CIA Proposed Waterboarding Before OK

The Senate investigation was conducted for 18 months but was under Pentagon security review since November 2008. Its findings were drawn from more than 70 interviews and 200,000 pages of classified and unclassified documents.

"It is now widely known that Bush administration officials distorted Survival Evasion Resistance and Escape ('SERE') training -- a legitimate program used by the military to train our troops to resist abusive enemy interrogations -- by authorizing abusive techniques from SERE for use in detainee interrogations," Levin said in his statement.

"Those decisions conveyed the message that abusive treatment was appropriate for detainees in U.S. custody," he said. "They were also an affront to the values articulated by Gen. [David] Petraeus."

According to the report, Rumsfeld authorized 15 of the interrogation techniques -- such as stress positions, removal of clothing, use of phobias (such as fear of dogs), and deprivation of light and auditory stimuli -- requested by commanders at Guantanamo Bay.

It also goes into detail about how such methods were approved in military prisons in Iraq and Afghanistan.

But the question remains as to what steps the Department of Justice can, and will take. The bar for prosecution is quite high. A prosecutor would have to show that the lawyers knew the activity was torture and were finding legal ways around it, and that they were giving legal advice to make illegal actions legal.

Levin said attention must now be turned to questions of accountability.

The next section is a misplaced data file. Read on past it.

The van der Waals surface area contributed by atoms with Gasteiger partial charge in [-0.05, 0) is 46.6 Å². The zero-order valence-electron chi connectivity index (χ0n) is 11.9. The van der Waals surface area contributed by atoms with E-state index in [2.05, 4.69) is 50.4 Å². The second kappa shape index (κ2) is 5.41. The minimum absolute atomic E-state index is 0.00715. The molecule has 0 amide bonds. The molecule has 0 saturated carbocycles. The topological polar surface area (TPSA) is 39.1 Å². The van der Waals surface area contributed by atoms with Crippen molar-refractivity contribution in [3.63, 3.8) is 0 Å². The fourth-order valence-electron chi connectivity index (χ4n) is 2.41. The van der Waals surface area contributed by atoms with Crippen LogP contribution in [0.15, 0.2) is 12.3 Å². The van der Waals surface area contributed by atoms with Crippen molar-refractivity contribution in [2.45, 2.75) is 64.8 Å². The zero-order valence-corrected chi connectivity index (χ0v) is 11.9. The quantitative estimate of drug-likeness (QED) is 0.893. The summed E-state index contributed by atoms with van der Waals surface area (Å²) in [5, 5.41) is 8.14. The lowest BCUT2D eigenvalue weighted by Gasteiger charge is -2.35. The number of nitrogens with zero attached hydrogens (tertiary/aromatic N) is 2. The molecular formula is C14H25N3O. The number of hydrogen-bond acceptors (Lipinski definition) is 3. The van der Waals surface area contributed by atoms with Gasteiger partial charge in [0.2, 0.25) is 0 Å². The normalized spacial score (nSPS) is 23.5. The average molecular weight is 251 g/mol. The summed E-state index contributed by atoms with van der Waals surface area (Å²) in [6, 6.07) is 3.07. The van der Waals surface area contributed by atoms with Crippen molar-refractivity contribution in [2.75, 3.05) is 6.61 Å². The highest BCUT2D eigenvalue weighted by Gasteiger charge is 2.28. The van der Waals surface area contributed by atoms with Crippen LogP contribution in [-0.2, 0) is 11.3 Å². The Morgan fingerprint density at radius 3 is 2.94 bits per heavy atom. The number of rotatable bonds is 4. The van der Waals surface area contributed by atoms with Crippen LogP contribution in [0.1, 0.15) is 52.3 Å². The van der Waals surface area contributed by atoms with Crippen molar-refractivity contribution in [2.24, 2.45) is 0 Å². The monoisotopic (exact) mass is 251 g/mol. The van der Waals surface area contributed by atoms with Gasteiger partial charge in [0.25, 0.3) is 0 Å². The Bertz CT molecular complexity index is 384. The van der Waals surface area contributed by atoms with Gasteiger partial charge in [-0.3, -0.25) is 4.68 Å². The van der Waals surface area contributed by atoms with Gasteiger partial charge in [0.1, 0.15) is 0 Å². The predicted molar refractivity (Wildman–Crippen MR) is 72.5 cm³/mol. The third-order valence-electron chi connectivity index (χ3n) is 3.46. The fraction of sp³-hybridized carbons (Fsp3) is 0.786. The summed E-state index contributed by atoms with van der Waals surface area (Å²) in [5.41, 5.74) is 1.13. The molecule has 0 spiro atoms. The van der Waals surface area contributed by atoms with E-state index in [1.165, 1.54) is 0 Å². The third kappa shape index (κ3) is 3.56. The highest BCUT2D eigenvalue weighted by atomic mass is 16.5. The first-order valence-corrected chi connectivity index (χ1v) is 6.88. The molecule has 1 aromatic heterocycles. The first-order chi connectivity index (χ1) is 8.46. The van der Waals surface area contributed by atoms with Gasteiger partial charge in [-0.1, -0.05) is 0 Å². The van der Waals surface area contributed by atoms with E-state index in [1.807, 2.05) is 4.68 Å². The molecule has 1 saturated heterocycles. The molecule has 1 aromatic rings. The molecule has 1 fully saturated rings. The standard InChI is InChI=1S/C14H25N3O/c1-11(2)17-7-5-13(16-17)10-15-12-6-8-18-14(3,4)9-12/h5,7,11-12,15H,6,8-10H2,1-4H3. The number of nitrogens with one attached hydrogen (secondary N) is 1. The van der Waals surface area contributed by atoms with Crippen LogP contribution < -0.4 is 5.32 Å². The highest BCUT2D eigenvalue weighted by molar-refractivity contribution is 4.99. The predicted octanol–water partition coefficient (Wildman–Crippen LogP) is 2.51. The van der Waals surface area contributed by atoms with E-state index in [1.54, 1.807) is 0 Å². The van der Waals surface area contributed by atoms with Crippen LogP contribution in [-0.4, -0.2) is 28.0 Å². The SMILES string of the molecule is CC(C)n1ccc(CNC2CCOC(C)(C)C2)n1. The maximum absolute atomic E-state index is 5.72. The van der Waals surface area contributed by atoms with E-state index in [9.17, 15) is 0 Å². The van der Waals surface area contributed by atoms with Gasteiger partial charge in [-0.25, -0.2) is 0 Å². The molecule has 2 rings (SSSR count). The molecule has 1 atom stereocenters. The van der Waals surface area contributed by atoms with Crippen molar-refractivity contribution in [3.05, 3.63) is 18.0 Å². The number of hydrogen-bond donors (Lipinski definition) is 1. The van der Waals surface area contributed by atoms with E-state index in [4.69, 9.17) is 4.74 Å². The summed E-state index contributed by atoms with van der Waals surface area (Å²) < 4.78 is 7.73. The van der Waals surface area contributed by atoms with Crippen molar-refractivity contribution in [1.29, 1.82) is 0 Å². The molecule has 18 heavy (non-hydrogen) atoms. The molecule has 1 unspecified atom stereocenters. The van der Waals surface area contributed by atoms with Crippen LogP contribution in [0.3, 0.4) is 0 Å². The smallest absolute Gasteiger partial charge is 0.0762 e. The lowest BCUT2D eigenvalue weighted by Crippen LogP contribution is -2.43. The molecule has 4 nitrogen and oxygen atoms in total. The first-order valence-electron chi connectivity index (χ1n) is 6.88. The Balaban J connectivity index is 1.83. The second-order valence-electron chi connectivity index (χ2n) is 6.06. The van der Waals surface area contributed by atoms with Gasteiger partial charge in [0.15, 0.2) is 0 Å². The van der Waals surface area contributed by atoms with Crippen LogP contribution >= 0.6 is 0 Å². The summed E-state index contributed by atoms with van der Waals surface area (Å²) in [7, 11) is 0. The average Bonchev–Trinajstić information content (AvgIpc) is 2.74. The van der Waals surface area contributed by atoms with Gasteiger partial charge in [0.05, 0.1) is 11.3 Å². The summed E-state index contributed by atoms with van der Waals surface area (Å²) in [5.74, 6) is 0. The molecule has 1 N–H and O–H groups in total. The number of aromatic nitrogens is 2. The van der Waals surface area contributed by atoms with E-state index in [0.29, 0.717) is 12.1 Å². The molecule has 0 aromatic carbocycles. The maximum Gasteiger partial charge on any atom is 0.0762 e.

"I have recommended to Attorney General [Eric] Holder that he select a distinguished individual or individuals -- either inside or outside the Justice Department, such as retired federal judges -- to look at the volumes of evidence relating to treatment of detainees, including evidence in the Senate Armed Services Committee's report, and to recommend what steps, if any, should be taken to establish accountability of high-level officials -- including lawyers," Levin said.

White House's Stance

Obama himself initially said no officials should be charged, but then shifted his language Tuesday, saying that the door is open for the prosecution of Bush-era officials.

However, the White House made it clear that those CIA officers who were told by the Bush administration that these harsh interrogations were legal should not be charged.

"For those who carried out some of these operations within the four corners of legal opinions or guidance that had been provided from the White House, I do not think it's appropriate for them to be prosecuted," he said Tuesday following a meeting with Jordan's King Abdullah.

"With respect to those who formulated those legal decisions, I would say that that is going to be more of a decision for the attorney general within the parameters of various laws, and I don't want to prejudge that," he said. "I think that there are a host of very complicated issues involved there."

Today, White House Press Secretary Robert Gibbs said the president is going to leave the handling of the prosecution issue to the lawmakers and Justice Department.

"I think that the lawyers that are involved are plenty capable of determining whether any law has been broken," he said. "I want to stress that that determination is not going to be made by the president, or the vice president, or anybody that works in the White House, because that's why many, many, many, many moons ago we created a Department of Justice."

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